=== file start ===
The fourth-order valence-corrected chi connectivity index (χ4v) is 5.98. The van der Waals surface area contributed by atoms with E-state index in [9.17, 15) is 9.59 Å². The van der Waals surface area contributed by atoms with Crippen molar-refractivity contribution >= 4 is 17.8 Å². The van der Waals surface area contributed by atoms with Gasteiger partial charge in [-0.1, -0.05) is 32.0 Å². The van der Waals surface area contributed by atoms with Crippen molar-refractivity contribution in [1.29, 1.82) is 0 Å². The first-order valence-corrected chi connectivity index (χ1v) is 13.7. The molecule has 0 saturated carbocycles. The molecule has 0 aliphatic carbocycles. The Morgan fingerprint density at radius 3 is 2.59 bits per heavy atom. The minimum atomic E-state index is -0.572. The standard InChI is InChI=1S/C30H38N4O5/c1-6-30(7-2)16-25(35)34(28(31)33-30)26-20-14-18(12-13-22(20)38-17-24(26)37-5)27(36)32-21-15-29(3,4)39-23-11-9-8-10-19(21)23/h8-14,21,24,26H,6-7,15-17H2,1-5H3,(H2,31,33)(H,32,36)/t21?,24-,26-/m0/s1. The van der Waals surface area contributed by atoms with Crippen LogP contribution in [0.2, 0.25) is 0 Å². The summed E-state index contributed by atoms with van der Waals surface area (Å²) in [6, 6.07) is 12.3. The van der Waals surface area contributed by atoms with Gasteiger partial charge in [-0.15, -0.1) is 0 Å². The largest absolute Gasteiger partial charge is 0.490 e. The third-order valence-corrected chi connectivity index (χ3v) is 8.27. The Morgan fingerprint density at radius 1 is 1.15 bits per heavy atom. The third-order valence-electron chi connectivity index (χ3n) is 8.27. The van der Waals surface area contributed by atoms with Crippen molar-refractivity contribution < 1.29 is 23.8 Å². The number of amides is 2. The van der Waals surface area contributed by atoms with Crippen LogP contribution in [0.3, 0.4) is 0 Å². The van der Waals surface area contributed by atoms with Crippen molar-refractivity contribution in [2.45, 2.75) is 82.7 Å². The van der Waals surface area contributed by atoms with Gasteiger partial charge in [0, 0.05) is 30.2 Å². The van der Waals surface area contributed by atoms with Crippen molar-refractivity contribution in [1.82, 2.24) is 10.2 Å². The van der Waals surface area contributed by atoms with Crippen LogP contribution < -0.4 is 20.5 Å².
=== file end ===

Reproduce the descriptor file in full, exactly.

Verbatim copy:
The fourth-order valence-corrected chi connectivity index (χ4v) is 5.98. The van der Waals surface area contributed by atoms with E-state index in [9.17, 15) is 9.59 Å². The van der Waals surface area contributed by atoms with Crippen molar-refractivity contribution >= 4 is 17.8 Å². The van der Waals surface area contributed by atoms with Gasteiger partial charge in [-0.1, -0.05) is 32.0 Å². The van der Waals surface area contributed by atoms with Crippen molar-refractivity contribution in [1.29, 1.82) is 0 Å². The first-order valence-corrected chi connectivity index (χ1v) is 13.7. The molecule has 0 saturated carbocycles. The molecule has 0 aliphatic carbocycles. The Morgan fingerprint density at radius 3 is 2.59 bits per heavy atom. The minimum atomic E-state index is -0.572. The standard InChI is InChI=1S/C30H38N4O5/c1-6-30(7-2)16-25(35)34(28(31)33-30)26-20-14-18(12-13-22(20)38-17-24(26)37-5)27(36)32-21-15-29(3,4)39-23-11-9-8-10-19(21)23/h8-14,21,24,26H,6-7,15-17H2,1-5H3,(H2,31,33)(H,32,36)/t21?,24-,26-/m0/s1. The van der Waals surface area contributed by atoms with Crippen LogP contribution in [0.2, 0.25) is 0 Å². The summed E-state index contributed by atoms with van der Waals surface area (Å²) in [6, 6.07) is 12.3. The van der Waals surface area contributed by atoms with Gasteiger partial charge in [-0.15, -0.1) is 0 Å². The largest absolute Gasteiger partial charge is 0.490 e. The third-order valence-corrected chi connectivity index (χ3v) is 8.27. The Morgan fingerprint density at radius 1 is 1.15 bits per heavy atom. The third-order valence-electron chi connectivity index (χ3n) is 8.27. The van der Waals surface area contributed by atoms with Crippen molar-refractivity contribution < 1.29 is 23.8 Å². The number of amides is 2. The van der Waals surface area contributed by atoms with Crippen LogP contribution in [0.3, 0.4) is 0 Å². The van der Waals surface area contributed by atoms with Crippen molar-refractivity contribution in [2.45, 2.75) is 82.7 Å². The van der Waals surface area contributed by atoms with Gasteiger partial charge in [0, 0.05) is 30.2 Å². The van der Waals surface area contributed by atoms with Crippen molar-refractivity contribution in [1.82, 2.24) is 10.2 Å². The van der Waals surface area contributed by atoms with Crippen LogP contribution < -0.4 is 20.5 Å².